Is a martyred soldier just a statistic?
Our nation, a great civilisation, a great culture, must learn to respect and feel oneness with its soldiers, says Tarun Vijay.
How do you react to newspaper reports which mention the numbers of martyred soldiers and comment that this year's death toll has been higher than previous years?
Alongside appears a photograph of a mother who received the news of her 21-year-old son's martyrdom in Kashmir.
Is her son merely a number?
The father, who received a tricolour in place of his son's beheaded, mutilated, body, becomes another statistic.
Ask yourself how the family of a martyr feels if the entire country moves ahead, business as usual, and the one who died for them hardly gets even his name mentioned in the media.
What is the relationship of that soldier with us?
Who was Major Kunal Gosavi and what connection do we have with him and his family?
Is he merely an employee of the armed forces?
Just another incident that makes no impact on our life?
What if he was your son?
What would your reaction be then?
Is it not an irony that amongst the 552 members of the Lok Sabha and 245 members in the Rajya Sabha, we hardly find members whose sons or daughters are serving soldiers?
It is a matter of great pride and honour in many countries including the United States, Russia and China to be a member of the armed forces and serve in public life in later years.
I tried to spot the names of the soldiers martyred in Tuesday's terrorist attack in Nagrota in at least eight newspapers. None mentioned their names, leave aside publish their photographs.
I have seen the same newspapers publish full page interviews with the father of a terrorist who was gunned down in the Kashmir Valley by the security forces. Those interviews touched upon the terrorist's world view, the movies he liked, the heroes he adored, his plans for the future.
None of these newspapers have ever published the pain and feelings of a mother and father of a martyr killed in the Kashmir Valley.
Do we Indians feel any relationship with those who are beheaded on the border, who lay down their lives for the sake of the motherland and the Constitution?
Does it make our blood boil to see such savage acts by a dehumanised neighbour?
Give me one city and one party who will hang the photographs of these soldiers who laid down their lives for the nation in their party offices and conventions.
You have to be a non-uniformed hero, a great scholar and a great casteist vote-catcher to get the honour and attention from those politicians.
It is anybody's guess how many top bureaucrats, parliamentarians and public leaders can name even one hero awarded the Param Vir Chakra.
On November 25-26 we held a function to honour martyrs and soldiers in Dehradun. We were greatly thrilled and honoured to have a real hero -- a Param Vir Chakra decorated soldier -- amongst us. Naib Subedar Sanjay Kumar of the 13 JAK Rifles, who was given thunderous applause indeed. Not many knew he currently serves in Dehradun.
In other countries he would have been adored, saluted and a social hero in his city. His life, actions and thoughts about the country would have been included in local schools and his presence in any social gathering would have electrified the audience.
We simply focus our attention on where we can get votes and those who get votes become our heroes.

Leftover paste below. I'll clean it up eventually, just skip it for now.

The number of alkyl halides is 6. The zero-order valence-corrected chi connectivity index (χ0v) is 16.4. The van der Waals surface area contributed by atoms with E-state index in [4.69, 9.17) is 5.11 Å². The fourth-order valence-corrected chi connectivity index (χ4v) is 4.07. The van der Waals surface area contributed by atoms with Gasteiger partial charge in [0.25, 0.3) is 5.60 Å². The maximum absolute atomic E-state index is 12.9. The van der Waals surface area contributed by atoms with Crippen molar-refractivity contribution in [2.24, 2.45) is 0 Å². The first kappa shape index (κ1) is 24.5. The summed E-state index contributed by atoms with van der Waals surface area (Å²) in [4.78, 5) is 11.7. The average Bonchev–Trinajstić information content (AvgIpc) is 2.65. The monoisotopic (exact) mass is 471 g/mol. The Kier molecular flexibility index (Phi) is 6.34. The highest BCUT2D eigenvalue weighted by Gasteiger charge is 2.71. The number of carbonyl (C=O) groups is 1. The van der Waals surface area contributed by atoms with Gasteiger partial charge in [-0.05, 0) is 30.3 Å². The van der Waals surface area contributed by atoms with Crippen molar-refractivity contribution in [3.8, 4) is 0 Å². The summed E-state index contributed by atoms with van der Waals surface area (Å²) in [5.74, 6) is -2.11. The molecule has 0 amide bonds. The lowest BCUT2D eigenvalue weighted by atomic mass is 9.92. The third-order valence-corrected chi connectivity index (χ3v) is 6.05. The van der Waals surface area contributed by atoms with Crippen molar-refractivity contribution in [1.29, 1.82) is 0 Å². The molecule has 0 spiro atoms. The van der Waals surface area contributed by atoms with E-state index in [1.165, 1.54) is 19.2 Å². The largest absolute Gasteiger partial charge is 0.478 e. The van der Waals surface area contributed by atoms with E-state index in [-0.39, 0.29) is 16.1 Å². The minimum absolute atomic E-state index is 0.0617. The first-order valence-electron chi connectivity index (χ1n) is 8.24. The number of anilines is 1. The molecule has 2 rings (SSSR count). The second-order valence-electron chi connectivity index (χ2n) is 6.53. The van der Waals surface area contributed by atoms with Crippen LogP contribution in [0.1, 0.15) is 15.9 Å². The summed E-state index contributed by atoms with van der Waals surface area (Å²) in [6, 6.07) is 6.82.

We have learnt to live with the daily news of our young, dedicated, dreamy-eyed, boys dying fighting against bloodthirsty animals whom the media and State apparatus calls 'insurgents', 'separatists', 'militants', 'Naxals' and 'Maoists.'
Their deaths doesn't shock us anymore.
Their killings don't create pandemonium in Parliament any more.
No one is interested in discussing these issues any more.
No one insists that a new session of both Houses of Parliament must begin by paying homage to martyred security personnel.
I raised the demand in the Rajya Sabha and almost the entire House agreed with me. Later Defence Minister Manohar Parrikar is said to have endorsed the idea in a communication to the chairman of the Rajya Sabha.
We saw the House beginning with homage to jawans in the session immediately after I raised my demand. Later no one pursued it.
We pay homage to film stars and former members of the House and people who may have died in a plane crash somewhere in the world or fallen victim to natural disasters. But we are hesitant to pay homage to the soldiers who died to save our nation.
Our nation, a great civilisation, a great culture with a great history behind her must learn to respect and feel oneness with its soldiers.
We were proud when the prime minister in a speech told us, '...honour and respect soldiers who lay down their lives guarding the borders and ensure that the country sleeps peacefully at night.'
'Often in foreign countries, when sitting at airports or railway stations we see that soldiers are given a standing ovation by civilians even when they just pass by. Seeing three to four soldiers walk by, people stand up and applaud them.'
'Can we make this effort slowly and develop a tradition to show respect to our defence forces? These are small factors but make a huge difference in our lives and soldiers' lives.'
This is the time to create a new mindset, a new attitude to respect and salute our bravehearts.
Let us all make sure that our offices, airports, schools and universities display portraits of Param Vir Chakra decorated soldiers. That we honour local heroes from the armed forces and include the lives of the martyrs in school curricula.
Both Houses of Parliament must make homage references to the martyred soldiers before the beginning of each session.
Small steps, as the PM said, will go a long way to create big changes.
These are needed because a soldier is not a number in your analytical statistics, but a living symbol of our nationhood.